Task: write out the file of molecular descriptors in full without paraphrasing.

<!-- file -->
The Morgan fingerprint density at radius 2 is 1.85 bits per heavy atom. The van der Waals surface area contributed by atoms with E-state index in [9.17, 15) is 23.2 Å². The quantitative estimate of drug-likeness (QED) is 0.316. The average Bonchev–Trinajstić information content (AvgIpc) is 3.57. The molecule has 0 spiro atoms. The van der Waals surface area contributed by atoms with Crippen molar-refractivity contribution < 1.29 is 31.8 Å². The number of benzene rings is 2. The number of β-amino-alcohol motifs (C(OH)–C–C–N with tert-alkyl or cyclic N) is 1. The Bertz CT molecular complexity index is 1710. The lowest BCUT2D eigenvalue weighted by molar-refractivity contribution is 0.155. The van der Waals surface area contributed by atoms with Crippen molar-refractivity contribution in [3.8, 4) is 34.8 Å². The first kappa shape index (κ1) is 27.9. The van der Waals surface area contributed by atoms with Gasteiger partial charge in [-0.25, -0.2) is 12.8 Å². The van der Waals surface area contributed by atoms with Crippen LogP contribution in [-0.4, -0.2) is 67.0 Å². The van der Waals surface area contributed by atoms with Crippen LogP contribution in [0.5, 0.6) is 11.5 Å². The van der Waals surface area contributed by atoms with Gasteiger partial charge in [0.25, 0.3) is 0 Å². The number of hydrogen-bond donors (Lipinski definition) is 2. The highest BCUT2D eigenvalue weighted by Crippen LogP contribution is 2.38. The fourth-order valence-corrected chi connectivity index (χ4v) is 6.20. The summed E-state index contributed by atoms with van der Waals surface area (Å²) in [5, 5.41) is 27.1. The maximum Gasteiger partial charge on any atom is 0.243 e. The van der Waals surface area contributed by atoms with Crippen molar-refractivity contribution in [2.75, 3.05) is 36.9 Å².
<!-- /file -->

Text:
The Morgan fingerprint density at radius 2 is 1.85 bits per heavy atom. The van der Waals surface area contributed by atoms with E-state index in [9.17, 15) is 23.2 Å². The quantitative estimate of drug-likeness (QED) is 0.316. The average Bonchev–Trinajstić information content (AvgIpc) is 3.57. The molecule has 0 spiro atoms. The van der Waals surface area contributed by atoms with Crippen molar-refractivity contribution < 1.29 is 31.8 Å². The number of benzene rings is 2. The number of β-amino-alcohol motifs (C(OH)–C–C–N with tert-alkyl or cyclic N) is 1. The Bertz CT molecular complexity index is 1710. The lowest BCUT2D eigenvalue weighted by molar-refractivity contribution is 0.155. The van der Waals surface area contributed by atoms with Crippen molar-refractivity contribution in [3.8, 4) is 34.8 Å². The first kappa shape index (κ1) is 27.9. The van der Waals surface area contributed by atoms with Gasteiger partial charge in [-0.25, -0.2) is 12.8 Å². The van der Waals surface area contributed by atoms with Crippen LogP contribution in [-0.4, -0.2) is 67.0 Å². The van der Waals surface area contributed by atoms with Crippen LogP contribution in [0.5, 0.6) is 11.5 Å². The van der Waals surface area contributed by atoms with Gasteiger partial charge in [0.25, 0.3) is 0 Å². The number of hydrogen-bond donors (Lipinski definition) is 2. The highest BCUT2D eigenvalue weighted by Crippen LogP contribution is 2.38. The fourth-order valence-corrected chi connectivity index (χ4v) is 6.20. The summed E-state index contributed by atoms with van der Waals surface area (Å²) in [5, 5.41) is 27.1. The maximum Gasteiger partial charge on any atom is 0.243 e. The van der Waals surface area contributed by atoms with Crippen molar-refractivity contribution in [2.75, 3.05) is 36.9 Å².